No Secrets

No Secrets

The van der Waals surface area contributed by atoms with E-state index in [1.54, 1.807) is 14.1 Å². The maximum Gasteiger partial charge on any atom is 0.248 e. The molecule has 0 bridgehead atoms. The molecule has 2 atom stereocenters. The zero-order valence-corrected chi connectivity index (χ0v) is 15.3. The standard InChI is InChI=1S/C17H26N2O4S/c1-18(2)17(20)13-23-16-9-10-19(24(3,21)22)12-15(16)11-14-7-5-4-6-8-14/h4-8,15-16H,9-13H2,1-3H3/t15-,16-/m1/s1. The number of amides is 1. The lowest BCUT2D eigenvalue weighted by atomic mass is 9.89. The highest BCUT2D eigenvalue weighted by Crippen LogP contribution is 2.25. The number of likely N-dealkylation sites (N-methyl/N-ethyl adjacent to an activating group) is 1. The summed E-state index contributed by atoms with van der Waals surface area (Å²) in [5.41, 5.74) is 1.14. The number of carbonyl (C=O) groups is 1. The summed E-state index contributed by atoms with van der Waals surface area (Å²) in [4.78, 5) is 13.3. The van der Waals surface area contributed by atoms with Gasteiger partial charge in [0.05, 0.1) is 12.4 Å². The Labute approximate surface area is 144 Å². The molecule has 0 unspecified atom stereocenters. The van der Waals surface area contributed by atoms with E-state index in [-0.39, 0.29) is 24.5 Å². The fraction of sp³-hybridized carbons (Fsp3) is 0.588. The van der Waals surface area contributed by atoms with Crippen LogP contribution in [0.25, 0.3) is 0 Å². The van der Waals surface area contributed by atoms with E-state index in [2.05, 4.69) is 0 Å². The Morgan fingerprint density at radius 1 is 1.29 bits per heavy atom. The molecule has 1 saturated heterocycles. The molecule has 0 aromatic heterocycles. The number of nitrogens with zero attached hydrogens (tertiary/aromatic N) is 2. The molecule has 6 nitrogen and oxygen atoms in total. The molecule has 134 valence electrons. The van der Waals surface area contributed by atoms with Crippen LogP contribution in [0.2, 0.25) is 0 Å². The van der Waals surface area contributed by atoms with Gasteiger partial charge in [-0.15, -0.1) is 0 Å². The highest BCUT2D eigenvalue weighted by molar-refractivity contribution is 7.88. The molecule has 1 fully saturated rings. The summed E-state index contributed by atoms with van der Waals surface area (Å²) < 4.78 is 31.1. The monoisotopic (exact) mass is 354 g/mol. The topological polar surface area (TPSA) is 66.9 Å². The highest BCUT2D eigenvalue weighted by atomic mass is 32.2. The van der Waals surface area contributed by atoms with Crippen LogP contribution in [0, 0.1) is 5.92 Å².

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The collective voices of No Secrets drift blandly over the burbling beats and synth twitters of their eponymous teen pop debut, making individual recognition impossible, and any momentum in the crowded teen pop sweepstakes unlikely. Opener "That's What Girls Do" is still sassy and fun, even if it does cram in every production cliché in the genre (the robot voice, mechanistic instrumental accompaniment, etc.). Likewise, the girls' cover of Kim Wilde's "Kids in America" (previously released as part of the Jimmy Neutron, Boy Genius soundtrack) is bubbly and bright and brash all at once -- just like the best summer days. But No Secrets can't sustain that energy over a full album, mostly because they waver confusedly between endorsing innocent fun and uplifting messages, and the more lascivious adult themes that teen pop too often tries to reference. "Hot"'s heavy breathing, "Holla!"s, and "You feel me?" shout-outs -- not to mention its product-placement references to J-Lo and *N Sync -- puts the quintet in the same weird world inhabited by platinum blonde boy-man Aaron Carter; in fact, it's a thematic cousin to Oh Aaron's ridiculous "Stride [Jump on the Fizzy]," which the No Secrets girls actually guested on. But the girls aren't strong enough as performers to pull off No Secrets' sultrier material, and the production is a weak reconstitution of what's already been done. These shortcomings render stuff like "Hot" and "On the Floor" forgettable, and "Here I Am"'s message of empowerment believable, since it's in line with the affable sizzle of "That's What Girls Do," or even "I'll Remember You"'s by-the-numbers balladry. Nevertheless, even when the songs are suited to them, No Secrets' debut doesn't make much of a dent. That "It's Alright" is a pretty blatant rewrite of Des'ree's "You Gotta Be" is also a bit grating.

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